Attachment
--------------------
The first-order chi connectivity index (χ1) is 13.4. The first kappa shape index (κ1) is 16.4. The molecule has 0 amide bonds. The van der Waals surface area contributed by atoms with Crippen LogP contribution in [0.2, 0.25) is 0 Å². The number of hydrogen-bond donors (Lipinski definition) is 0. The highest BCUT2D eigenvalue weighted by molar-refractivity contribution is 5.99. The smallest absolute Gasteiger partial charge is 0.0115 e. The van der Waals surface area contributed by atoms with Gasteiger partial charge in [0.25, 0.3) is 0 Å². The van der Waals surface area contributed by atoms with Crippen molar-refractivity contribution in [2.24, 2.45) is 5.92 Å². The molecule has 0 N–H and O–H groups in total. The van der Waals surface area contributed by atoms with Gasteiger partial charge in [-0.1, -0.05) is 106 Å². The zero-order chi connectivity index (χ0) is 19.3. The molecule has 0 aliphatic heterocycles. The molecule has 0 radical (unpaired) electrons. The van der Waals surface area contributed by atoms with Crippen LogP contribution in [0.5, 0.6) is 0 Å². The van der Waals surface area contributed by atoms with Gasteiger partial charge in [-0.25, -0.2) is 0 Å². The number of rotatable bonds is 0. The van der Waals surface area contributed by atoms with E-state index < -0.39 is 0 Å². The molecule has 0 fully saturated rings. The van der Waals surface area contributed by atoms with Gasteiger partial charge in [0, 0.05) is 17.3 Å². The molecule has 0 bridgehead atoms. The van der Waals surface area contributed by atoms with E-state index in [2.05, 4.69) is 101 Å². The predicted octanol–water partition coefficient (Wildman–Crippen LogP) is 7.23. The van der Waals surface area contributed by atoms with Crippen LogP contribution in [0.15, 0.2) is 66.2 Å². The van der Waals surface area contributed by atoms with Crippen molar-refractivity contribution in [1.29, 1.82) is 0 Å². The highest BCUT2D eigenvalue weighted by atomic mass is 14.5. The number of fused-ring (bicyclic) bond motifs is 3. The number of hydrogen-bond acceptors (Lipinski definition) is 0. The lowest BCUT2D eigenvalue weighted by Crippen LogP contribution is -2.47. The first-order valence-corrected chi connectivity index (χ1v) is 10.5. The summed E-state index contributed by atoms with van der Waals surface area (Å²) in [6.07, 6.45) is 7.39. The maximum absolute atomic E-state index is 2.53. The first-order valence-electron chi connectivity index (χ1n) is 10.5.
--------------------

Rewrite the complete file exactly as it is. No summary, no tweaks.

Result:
The first-order chi connectivity index (χ1) is 13.4. The first kappa shape index (κ1) is 16.4. The molecule has 0 amide bonds. The van der Waals surface area contributed by atoms with Crippen LogP contribution in [0.2, 0.25) is 0 Å². The number of hydrogen-bond donors (Lipinski definition) is 0. The highest BCUT2D eigenvalue weighted by molar-refractivity contribution is 5.99. The smallest absolute Gasteiger partial charge is 0.0115 e. The van der Waals surface area contributed by atoms with Gasteiger partial charge in [0.25, 0.3) is 0 Å². The van der Waals surface area contributed by atoms with Crippen molar-refractivity contribution in [2.24, 2.45) is 5.92 Å². The molecule has 0 N–H and O–H groups in total. The van der Waals surface area contributed by atoms with Gasteiger partial charge in [-0.1, -0.05) is 106 Å². The zero-order chi connectivity index (χ0) is 19.3. The molecule has 0 aliphatic heterocycles. The molecule has 0 radical (unpaired) electrons. The van der Waals surface area contributed by atoms with Crippen LogP contribution in [0.5, 0.6) is 0 Å². The van der Waals surface area contributed by atoms with Gasteiger partial charge in [-0.25, -0.2) is 0 Å². The number of rotatable bonds is 0. The van der Waals surface area contributed by atoms with E-state index < -0.39 is 0 Å². The molecule has 0 fully saturated rings. The van der Waals surface area contributed by atoms with Gasteiger partial charge in [0, 0.05) is 17.3 Å². The molecule has 0 bridgehead atoms. The van der Waals surface area contributed by atoms with E-state index in [2.05, 4.69) is 101 Å². The predicted octanol–water partition coefficient (Wildman–Crippen LogP) is 7.23. The van der Waals surface area contributed by atoms with Crippen LogP contribution in [0.15, 0.2) is 66.2 Å². The van der Waals surface area contributed by atoms with Crippen molar-refractivity contribution in [1.29, 1.82) is 0 Å². The highest BCUT2D eigenvalue weighted by atomic mass is 14.5. The number of fused-ring (bicyclic) bond motifs is 3. The number of hydrogen-bond acceptors (Lipinski definition) is 0. The lowest BCUT2D eigenvalue weighted by Crippen LogP contribution is -2.47. The first-order valence-corrected chi connectivity index (χ1v) is 10.5. The summed E-state index contributed by atoms with van der Waals surface area (Å²) in [6.07, 6.45) is 7.39. The maximum absolute atomic E-state index is 2.53. The first-order valence-electron chi connectivity index (χ1n) is 10.5.